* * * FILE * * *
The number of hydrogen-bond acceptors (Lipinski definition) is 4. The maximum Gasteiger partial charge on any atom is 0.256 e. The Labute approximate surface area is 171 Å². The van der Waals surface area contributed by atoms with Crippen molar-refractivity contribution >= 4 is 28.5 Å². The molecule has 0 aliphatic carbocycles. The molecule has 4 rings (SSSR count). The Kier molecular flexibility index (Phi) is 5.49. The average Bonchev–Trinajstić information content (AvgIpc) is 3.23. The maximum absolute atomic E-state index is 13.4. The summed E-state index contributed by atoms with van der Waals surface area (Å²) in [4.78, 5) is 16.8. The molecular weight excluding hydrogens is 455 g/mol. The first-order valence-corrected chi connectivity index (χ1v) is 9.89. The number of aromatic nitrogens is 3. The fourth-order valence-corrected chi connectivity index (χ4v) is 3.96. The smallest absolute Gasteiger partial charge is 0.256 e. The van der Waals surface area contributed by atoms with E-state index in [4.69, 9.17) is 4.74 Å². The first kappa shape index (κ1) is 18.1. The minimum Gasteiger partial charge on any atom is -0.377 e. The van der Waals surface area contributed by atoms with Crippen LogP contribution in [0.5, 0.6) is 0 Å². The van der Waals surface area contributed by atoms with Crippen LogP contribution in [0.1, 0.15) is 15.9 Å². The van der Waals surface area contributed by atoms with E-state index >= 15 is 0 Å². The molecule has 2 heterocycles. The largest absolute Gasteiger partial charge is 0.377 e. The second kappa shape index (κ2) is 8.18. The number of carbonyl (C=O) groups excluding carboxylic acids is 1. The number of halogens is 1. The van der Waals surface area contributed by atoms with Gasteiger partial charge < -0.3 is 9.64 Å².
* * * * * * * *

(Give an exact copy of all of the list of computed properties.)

The number of hydrogen-bond acceptors (Lipinski definition) is 4. The maximum Gasteiger partial charge on any atom is 0.256 e. The Labute approximate surface area is 171 Å². The van der Waals surface area contributed by atoms with Crippen molar-refractivity contribution >= 4 is 28.5 Å². The molecule has 0 aliphatic carbocycles. The molecule has 4 rings (SSSR count). The Kier molecular flexibility index (Phi) is 5.49. The average Bonchev–Trinajstić information content (AvgIpc) is 3.23. The maximum absolute atomic E-state index is 13.4. The summed E-state index contributed by atoms with van der Waals surface area (Å²) in [4.78, 5) is 16.8. The molecular weight excluding hydrogens is 455 g/mol. The first-order valence-corrected chi connectivity index (χ1v) is 9.89. The number of aromatic nitrogens is 3. The fourth-order valence-corrected chi connectivity index (χ4v) is 3.96. The smallest absolute Gasteiger partial charge is 0.256 e. The van der Waals surface area contributed by atoms with E-state index in [4.69, 9.17) is 4.74 Å². The first kappa shape index (κ1) is 18.1. The minimum Gasteiger partial charge on any atom is -0.377 e. The van der Waals surface area contributed by atoms with Crippen LogP contribution in [0.5, 0.6) is 0 Å². The van der Waals surface area contributed by atoms with Crippen LogP contribution in [0.1, 0.15) is 15.9 Å². The van der Waals surface area contributed by atoms with E-state index >= 15 is 0 Å². The molecule has 2 heterocycles. The largest absolute Gasteiger partial charge is 0.377 e. The second kappa shape index (κ2) is 8.18. The number of carbonyl (C=O) groups excluding carboxylic acids is 1. The number of halogens is 1. The van der Waals surface area contributed by atoms with Gasteiger partial charge < -0.3 is 9.64 Å².